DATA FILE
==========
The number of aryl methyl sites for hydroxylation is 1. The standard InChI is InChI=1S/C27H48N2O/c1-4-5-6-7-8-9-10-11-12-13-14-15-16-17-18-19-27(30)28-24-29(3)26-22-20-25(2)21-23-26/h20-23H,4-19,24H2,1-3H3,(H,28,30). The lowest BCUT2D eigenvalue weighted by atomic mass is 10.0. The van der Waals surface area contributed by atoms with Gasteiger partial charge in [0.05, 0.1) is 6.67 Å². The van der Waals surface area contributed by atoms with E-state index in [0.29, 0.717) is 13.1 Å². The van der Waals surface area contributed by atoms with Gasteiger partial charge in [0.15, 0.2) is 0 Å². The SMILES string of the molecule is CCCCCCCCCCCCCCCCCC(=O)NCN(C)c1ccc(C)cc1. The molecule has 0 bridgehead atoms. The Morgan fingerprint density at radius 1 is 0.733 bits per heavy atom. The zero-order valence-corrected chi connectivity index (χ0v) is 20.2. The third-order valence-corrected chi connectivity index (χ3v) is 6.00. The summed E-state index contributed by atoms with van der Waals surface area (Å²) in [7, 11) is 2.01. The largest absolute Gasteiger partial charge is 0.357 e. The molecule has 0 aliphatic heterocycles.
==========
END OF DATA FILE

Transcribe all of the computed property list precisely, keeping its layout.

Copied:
The number of aryl methyl sites for hydroxylation is 1. The standard InChI is InChI=1S/C27H48N2O/c1-4-5-6-7-8-9-10-11-12-13-14-15-16-17-18-19-27(30)28-24-29(3)26-22-20-25(2)21-23-26/h20-23H,4-19,24H2,1-3H3,(H,28,30). The lowest BCUT2D eigenvalue weighted by atomic mass is 10.0. The van der Waals surface area contributed by atoms with Gasteiger partial charge in [0.05, 0.1) is 6.67 Å². The van der Waals surface area contributed by atoms with E-state index in [0.29, 0.717) is 13.1 Å². The van der Waals surface area contributed by atoms with Gasteiger partial charge in [0.15, 0.2) is 0 Å². The SMILES string of the molecule is CCCCCCCCCCCCCCCCCC(=O)NCN(C)c1ccc(C)cc1. The molecule has 0 bridgehead atoms. The Morgan fingerprint density at radius 1 is 0.733 bits per heavy atom. The zero-order valence-corrected chi connectivity index (χ0v) is 20.2. The third-order valence-corrected chi connectivity index (χ3v) is 6.00. The summed E-state index contributed by atoms with van der Waals surface area (Å²) in [7, 11) is 2.01. The largest absolute Gasteiger partial charge is 0.357 e. The molecule has 0 aliphatic heterocycles.